This past weekend was the second anniversary of my father’s passing.
Even though, I think about him everyday, this past weekend was more profound. I have been at peace because I know that he is in heaven, I have no doubts about that.
You might have read other blogs where I share an important experience or a lesson that I learned by his side. Today I would like to share a very good one because it shows how God’s love projects through His chosen ones.
The initial title of this blog was “Doing Good Deeds Until It Hurts,” but a good friend cited the parable of the Good Samaritan, so I felt it was a more appropriate title.
On a sunny afternoon more than 30 years ago, I was in my bedroom doing my homework. Suddenly, I heard noises from my relatives running to see something that was occurring just in front of our house. There was a young man sitting there who was obviously mentally ill. He didn’t know who he was or how he got there. Unfortunely, he was extremely dirty with clothes that had never been cleaned. The smell was unbearable and traveled almost a whole block.
I saw all the people walking and crossing to the other sidewalk trying to avoid the awful smell. Then I saw my father who had put gloves on and a mask on his nose. Then Dad proceeded to take the ill man toward our backyard. By now my house got so infested with the foul smell, it was awful.
I watched my father take a hose, soap and proceed to pressure wash this stranger.
While I was looking at this whole situation, I was feeling conflicting emotions. On one side, I was bothered by the smell – I couldn’t believe that my dad brought this young man into our house. On the other hand, I felt bad because I couldn’t do what my dad was doing for another human being.
But also, it was sad to see the amount of people that avoided helping this sick man.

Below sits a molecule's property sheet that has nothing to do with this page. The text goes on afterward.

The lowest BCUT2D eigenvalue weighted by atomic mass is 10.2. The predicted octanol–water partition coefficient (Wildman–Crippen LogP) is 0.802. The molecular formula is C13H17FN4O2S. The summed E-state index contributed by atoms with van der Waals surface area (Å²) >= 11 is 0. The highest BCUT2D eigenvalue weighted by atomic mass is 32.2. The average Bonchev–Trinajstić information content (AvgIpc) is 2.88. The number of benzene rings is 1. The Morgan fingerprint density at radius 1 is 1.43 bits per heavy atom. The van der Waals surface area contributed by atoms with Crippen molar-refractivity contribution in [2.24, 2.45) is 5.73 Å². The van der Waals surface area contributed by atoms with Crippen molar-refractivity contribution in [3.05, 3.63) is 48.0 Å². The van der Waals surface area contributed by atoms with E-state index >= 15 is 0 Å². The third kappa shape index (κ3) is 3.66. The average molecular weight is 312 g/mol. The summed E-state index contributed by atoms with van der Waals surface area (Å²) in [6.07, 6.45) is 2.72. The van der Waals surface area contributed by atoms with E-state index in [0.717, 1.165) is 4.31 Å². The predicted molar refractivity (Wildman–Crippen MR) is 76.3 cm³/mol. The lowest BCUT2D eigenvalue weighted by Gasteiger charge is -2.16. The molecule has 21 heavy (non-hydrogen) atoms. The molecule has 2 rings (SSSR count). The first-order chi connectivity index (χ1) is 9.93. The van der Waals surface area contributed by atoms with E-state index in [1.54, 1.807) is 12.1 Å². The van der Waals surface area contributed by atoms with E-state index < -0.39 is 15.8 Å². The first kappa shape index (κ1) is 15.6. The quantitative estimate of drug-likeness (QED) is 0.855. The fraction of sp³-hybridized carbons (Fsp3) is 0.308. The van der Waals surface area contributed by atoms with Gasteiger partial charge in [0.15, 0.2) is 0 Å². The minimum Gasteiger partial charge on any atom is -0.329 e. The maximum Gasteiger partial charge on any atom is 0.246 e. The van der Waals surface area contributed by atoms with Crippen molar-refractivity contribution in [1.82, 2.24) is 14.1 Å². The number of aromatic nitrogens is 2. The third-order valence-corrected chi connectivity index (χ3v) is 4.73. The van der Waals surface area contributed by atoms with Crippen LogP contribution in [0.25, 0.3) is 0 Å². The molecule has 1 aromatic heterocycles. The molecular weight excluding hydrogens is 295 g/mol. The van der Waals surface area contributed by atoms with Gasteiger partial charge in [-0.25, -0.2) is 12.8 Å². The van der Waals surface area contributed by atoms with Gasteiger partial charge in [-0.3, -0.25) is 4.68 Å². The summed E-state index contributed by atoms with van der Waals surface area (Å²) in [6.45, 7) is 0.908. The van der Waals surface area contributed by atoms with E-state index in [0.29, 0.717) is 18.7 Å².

At this point I would like to share with you a fragment of the parable of the Good Samaritan:
"But he wanted to justify himself, so he asked Jesus, “And who is my neighbor?” In reply Jesus said: “A man was going down from Jerusalem to Jericho, when he was attacked by robbers. They stripped him of his clothes, beat him and went away, leaving him half dead.
A priest happened to be going down the same road, and when he saw the man, he passed by on the other side. So too, a Levite, when he came to the place and saw him, passed by on the other side. But a Samaritan, as he traveled, came where the man was; and when he saw him, he took pity on him. He went to him and bandaged his wounds, pouring on oil and wine. Then he put the man on his own donkey, brought him to an inn and took care of him.
The next day he took out two denarii and gave them to the innkeeper. ‘Look after him,’ he said, ‘and when I return, I will reimburse you for any extra expense you may have.’ Which of these three do you think was a neighbor to the man who fell into the hands of robbers?” The expert in the law replied, “The one who had mercy on him.” Jesus told him, “Go and do likewise.” - Luke 10: 29-37
We all can be “good Samaritans” as demonstrated by the actions of my beloved father. We need to show our love for our neighbors with real actions as a complement to prayers.